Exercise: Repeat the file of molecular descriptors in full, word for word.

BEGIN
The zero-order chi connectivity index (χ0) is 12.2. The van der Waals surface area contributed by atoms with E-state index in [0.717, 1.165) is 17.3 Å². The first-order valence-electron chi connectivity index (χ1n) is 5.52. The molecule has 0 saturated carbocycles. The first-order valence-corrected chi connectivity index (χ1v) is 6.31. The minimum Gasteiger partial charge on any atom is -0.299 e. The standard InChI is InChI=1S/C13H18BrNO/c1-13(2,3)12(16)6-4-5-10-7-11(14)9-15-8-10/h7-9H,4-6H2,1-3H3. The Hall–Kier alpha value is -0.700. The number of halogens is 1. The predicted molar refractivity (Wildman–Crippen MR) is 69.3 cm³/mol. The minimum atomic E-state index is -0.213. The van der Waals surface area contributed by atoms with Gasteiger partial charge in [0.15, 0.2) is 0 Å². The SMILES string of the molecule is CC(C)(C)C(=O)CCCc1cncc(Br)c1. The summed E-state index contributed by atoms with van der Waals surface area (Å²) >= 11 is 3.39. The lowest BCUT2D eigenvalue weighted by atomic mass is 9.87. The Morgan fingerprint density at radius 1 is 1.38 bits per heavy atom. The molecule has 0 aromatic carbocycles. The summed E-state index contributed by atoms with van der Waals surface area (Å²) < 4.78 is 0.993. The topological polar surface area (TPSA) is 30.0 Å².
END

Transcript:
The zero-order chi connectivity index (χ0) is 12.2. The van der Waals surface area contributed by atoms with E-state index in [0.717, 1.165) is 17.3 Å². The first-order valence-electron chi connectivity index (χ1n) is 5.52. The molecule has 0 saturated carbocycles. The first-order valence-corrected chi connectivity index (χ1v) is 6.31. The minimum Gasteiger partial charge on any atom is -0.299 e. The standard InChI is InChI=1S/C13H18BrNO/c1-13(2,3)12(16)6-4-5-10-7-11(14)9-15-8-10/h7-9H,4-6H2,1-3H3. The Hall–Kier alpha value is -0.700. The number of halogens is 1. The predicted molar refractivity (Wildman–Crippen MR) is 69.3 cm³/mol. The minimum atomic E-state index is -0.213. The van der Waals surface area contributed by atoms with Gasteiger partial charge in [0.15, 0.2) is 0 Å². The SMILES string of the molecule is CC(C)(C)C(=O)CCCc1cncc(Br)c1. The summed E-state index contributed by atoms with van der Waals surface area (Å²) >= 11 is 3.39. The lowest BCUT2D eigenvalue weighted by atomic mass is 9.87. The Morgan fingerprint density at radius 1 is 1.38 bits per heavy atom. The molecule has 0 aromatic carbocycles. The summed E-state index contributed by atoms with van der Waals surface area (Å²) < 4.78 is 0.993. The topological polar surface area (TPSA) is 30.0 Å².